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Ecovative literally grows its portfolio of sustainable biomaterials

Karen Laird

August 8, 2016

3 Min Read
Ecovative literally grows its portfolio of sustainable biomaterials

Since the successful launch of its MycoFoam packaging solution, Ecovative, the New York-based biomaterials company that has successfully brought mycelium-based biomaterials to the market, has expanded its scope to areas other than packaging alone. The company has developed a new type of engineered wood panel for furniture and other interior applications that, it says, is “premium, customizable, and certified sustainable”.

Rather than being bound together using formaldehyde and other toxic resins, MycoBoard panels are literally grown together, using Ecovative’s mResin adhesive system. Derived from the mycelium in mushrooms, this “nature’s glue” is formaldehyde-free, safe, and healthy. The product offers acoustic and fire-resistant properties and can be molded into custom shapes or pressed into boards, making it an ideal solution for the architectural and design community.

Earlier this year, Eben Bayer, Ecovative co-founder and CEO addressed the U.S. Chamber of Commerce Foundation’s 6th annual Sustainability Forum, where he talked about his vision for a sustainable economy powered by “nature’s toolkit,” biological technology.

“The North American mill industry is ripe for innovation. It faces a costly challenge in addressing its formaldehyde problem. While much of the research has focused on options to lower the levels of the toxic chemical mix required to produce engineered wood, we shifted the focus, finding the answers in biology,” he told his audience. “Existing mills across the country can be upgraded with biology to produce a safer, more sustainable product that is healthier for their customers and their bottom line.”

The EPA agrees that a safer product is desirable. In its Formaldehyde Emission Standards for Composite Wood Products; Final Rule--Prepublication Copy, it noted that the “EPA encourages laminated product producers and the wood products industry to explore all avenues for reducing formaldehyde emissions from composite wood products. In addition to established resins, such as soy-based resins or phenol formaldehyde resins, new resin technologies may be developed that provide adequate performance while contributing minimal formaldehyde emissions.

It explicitly mentions Ecovative as an example of a new alternative to regulated composite wood products, writing that “in 2014, EPA awarded a grant through EPA’s Small Business Innovation Research program competition to Ecovative Design, LLC. Ecovative makes packaging, building materials (furniture and panels) and automotive products by growing them from agricultural byproducts and mycelium, a fungal network of threadlike cells that are like the roots of mushrooms. These materials are not hardwood plywood, particleboard, or MDF, and thus are not subject to this final regulation.”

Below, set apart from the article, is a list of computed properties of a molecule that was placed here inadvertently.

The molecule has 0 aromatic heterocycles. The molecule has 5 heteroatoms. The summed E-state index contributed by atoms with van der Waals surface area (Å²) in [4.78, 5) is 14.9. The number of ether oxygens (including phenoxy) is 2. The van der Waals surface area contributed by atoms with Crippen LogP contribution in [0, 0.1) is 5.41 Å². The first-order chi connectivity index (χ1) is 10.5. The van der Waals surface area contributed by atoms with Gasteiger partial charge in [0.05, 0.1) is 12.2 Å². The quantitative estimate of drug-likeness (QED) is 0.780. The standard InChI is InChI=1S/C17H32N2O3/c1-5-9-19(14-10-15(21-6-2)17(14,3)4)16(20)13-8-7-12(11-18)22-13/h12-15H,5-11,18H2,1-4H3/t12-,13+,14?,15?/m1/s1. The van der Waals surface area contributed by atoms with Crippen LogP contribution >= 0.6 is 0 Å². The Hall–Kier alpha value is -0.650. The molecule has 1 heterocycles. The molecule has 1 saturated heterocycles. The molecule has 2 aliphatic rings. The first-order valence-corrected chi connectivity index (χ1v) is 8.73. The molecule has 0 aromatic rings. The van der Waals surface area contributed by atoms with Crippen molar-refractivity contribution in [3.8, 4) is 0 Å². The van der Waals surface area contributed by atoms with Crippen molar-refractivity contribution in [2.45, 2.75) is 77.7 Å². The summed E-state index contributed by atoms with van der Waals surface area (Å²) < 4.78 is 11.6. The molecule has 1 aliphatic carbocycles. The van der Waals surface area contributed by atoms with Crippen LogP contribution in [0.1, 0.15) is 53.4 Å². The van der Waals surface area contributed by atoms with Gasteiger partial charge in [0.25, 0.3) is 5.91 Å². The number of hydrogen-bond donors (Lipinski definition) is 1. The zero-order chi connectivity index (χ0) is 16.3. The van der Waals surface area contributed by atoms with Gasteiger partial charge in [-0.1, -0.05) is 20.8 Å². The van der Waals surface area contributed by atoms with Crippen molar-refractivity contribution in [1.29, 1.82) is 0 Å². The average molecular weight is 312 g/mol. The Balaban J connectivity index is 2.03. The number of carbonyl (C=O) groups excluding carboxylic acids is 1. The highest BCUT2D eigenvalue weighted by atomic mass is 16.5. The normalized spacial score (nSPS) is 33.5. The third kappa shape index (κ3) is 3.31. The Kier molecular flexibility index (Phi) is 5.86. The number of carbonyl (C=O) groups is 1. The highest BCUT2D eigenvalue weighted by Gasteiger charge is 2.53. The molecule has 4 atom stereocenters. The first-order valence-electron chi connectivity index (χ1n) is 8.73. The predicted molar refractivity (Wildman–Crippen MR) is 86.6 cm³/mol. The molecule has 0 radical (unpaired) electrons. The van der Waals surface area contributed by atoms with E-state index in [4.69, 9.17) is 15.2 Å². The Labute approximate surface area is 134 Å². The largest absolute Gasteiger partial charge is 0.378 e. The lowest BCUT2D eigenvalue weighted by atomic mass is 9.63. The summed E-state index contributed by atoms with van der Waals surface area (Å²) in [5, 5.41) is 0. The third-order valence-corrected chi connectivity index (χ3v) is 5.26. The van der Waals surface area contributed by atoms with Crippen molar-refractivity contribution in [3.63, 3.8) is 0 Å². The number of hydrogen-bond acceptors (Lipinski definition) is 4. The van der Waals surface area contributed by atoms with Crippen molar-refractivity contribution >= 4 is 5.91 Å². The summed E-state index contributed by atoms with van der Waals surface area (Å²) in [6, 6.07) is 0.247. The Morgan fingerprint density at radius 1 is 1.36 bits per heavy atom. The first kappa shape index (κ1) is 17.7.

Eben Bayer welcomes the EPA’s new lower urea-formaldehyde emission standards and was “thrilled” to be referenced as a potential solution in the guidelines. “At Ecovative we believe that less bad is not enough. That’s why we are scaling our mResin adhesive system for mill level deployments as well as designing, developing, and selling biofabricated furniture for the home and office. All are grown from natural materials without any added toxic glues,” Bayer said.

Currently, Ecovative is working with mills across North America and Europe to pilot its mResin adhesive system. “By using a living organism to transform existing feedstocks, primarily wood fiber, into glue, we can help mills raise their product performance rather than just focusing on meeting these lower emission standards. While our pilot program is currently full, we hope to have capacity to work with other mills starting in 2017,” said Gavin McIntyre, Ecovative co-founder and Chief Scientist.

MycoBoard panels are now available directly from Ecovative, as well as through its west coast distribution partner Trinity Innovations. The panels are now used commercially in furniture, including in Gunlocke’s award winning Savor chair, and in a new line of sustainable commercial wall tiles produced for the home and office under its Ecovative Interiors line.

Through the Federal Small Business Innovation Research (SBIR) program, Ecovative has received Federal research funding from the Environmental Protection Agency (EPA), the National Science Foundation (NSF), and the US Department of Agriculture. Ecovative was founded in 2007, and received its first SBIR program related grant in 2008. In 2013 Ecovative received the SBA’s prestigious Tibbetts Award honoring high-tech small businesses “for the critical role they play in research and development for the government and for their success in driving innovation and creating new jobs.”

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